Listen to the Sounds of the Largest Tree on Earth

From leaves to roots, a sound artist has recorded the murmurings of the massive Pando aspen grove.
Aspen Trees in the Pando Clone near Fishlake Utah
Aspen trees in the Pando clone near Fishlake, Utah. Reuben Jolley / Getty Images
While coastal redwoods rank as the tallest trees on the planet, Utah's "trembling giant" transcends the titles. Known as the Pando aspen grove, it is actually a single massive root system with around 47,000 genetically identical stems that create a grove of trees that keep the root system going. As explained by the nonprofit group , the trembling giant takes the prize as the largest tree by weight, species, and land mass. And with at least 9,000 years under its belt, it is one of the Earth's oldest living organisms.
What a creature!
Anyone who spends time pondering the mysteries of superlative organisms like Pando may marvel over the trembling giant's life history and day-to-day goings on. Scientists, of course, study these questions. But Jeff Rice and Lance Oditt have taken a different route of exploration. Rice is an audio engineer, journalist, and sound designer with a strong interest in wildlife recording, while Oditt is the executive director of Friends of Pando.
On May 10, 2023, at the 184th Meeting of the Acoustical Society of America. the pair described their work of creating an "acoustic portrait" of Pando.
“Pando challenges our basic understanding of the world,” said Rice. “The idea that this giant forest could be a single organism defies our concept of the individual. Its vastness humbles our sense of space.”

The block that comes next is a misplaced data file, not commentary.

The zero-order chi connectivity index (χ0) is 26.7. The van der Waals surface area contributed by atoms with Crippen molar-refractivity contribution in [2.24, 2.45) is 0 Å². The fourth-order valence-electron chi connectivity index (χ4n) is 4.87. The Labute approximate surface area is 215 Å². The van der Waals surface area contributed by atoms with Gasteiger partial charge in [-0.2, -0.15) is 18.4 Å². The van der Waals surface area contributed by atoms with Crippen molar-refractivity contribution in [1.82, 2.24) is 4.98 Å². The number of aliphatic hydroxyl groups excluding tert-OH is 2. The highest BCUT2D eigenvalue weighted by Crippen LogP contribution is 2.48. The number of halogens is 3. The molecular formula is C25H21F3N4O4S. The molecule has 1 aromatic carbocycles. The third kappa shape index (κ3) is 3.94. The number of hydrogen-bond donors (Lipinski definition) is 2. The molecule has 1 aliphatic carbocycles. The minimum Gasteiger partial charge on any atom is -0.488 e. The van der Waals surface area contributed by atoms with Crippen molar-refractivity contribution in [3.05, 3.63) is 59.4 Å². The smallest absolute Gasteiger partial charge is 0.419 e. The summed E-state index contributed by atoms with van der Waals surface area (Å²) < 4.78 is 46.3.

Aspen grove, Pando tree, fall season.
Pando in its fall colors. Iamraffnovais / Getty Images
In 2022, while serving as Friends of Pando's artist-in-residence, Rice used a variety of microphones to record Pando’s leaves, birds, and weather.
“The sounds are beautiful and interesting, but from a practical standpoint, natural sounds can be used to document the health of an environment,” he said. “They are a record of the local biodiversity, and they provide a baseline that can be measured against environmental change.”

Listen to Pando's soothing


꧙Aspen trees are notable for any number of traits, but perhaps none more so than their quivering leaves. Rice was particularly interested in the sound of vibrations passing through the tree during a windstorm. Given that the root system extends some 90 feet below the surface, he wanted to see if they could record the sound of Pando’s root system. Oditt identified potential recording locations, and they went to work using hydrophones.

“Hydrophones don’t just need water to work,” said Rice. “They can pick up vibrations from surfaces like roots as well, and when I put on my headphones, I was instantly surprised. Something was happening. There was a faint sound.”

Listen to the sounds


They explain that the sounds are not conclusively from Pando’s root system, "but a handful of experiments support the idea." They were able to demonstrate that vibrations can pass from tree to tree through the ground—which makes sense. When they banged on a branch 90 feet away, the hydrophone registered with a soft thump.

“It’s similar to two cans connected by a string,” Rice said. “Except there are 47,000 cans connected by a huge root system.”
Likewise, during a thunderstorm, sounds recorded by the hydrophone increased in relation to the intensity of the storm.
“The findings are tantalizing. While it started as art, we see enormous potential for use in science. Wind, converted to vibration (sound) and traveling the root system, could also reveal the inner workings of Pando’s vast hidden hydraulic system in a nondestructive manner,” said Oditt. “ plans to use the data gathered as the basis for additional studies on water movement, how branch arrays are related to one another, insect colonies, and root depth, all of which we know little about today.”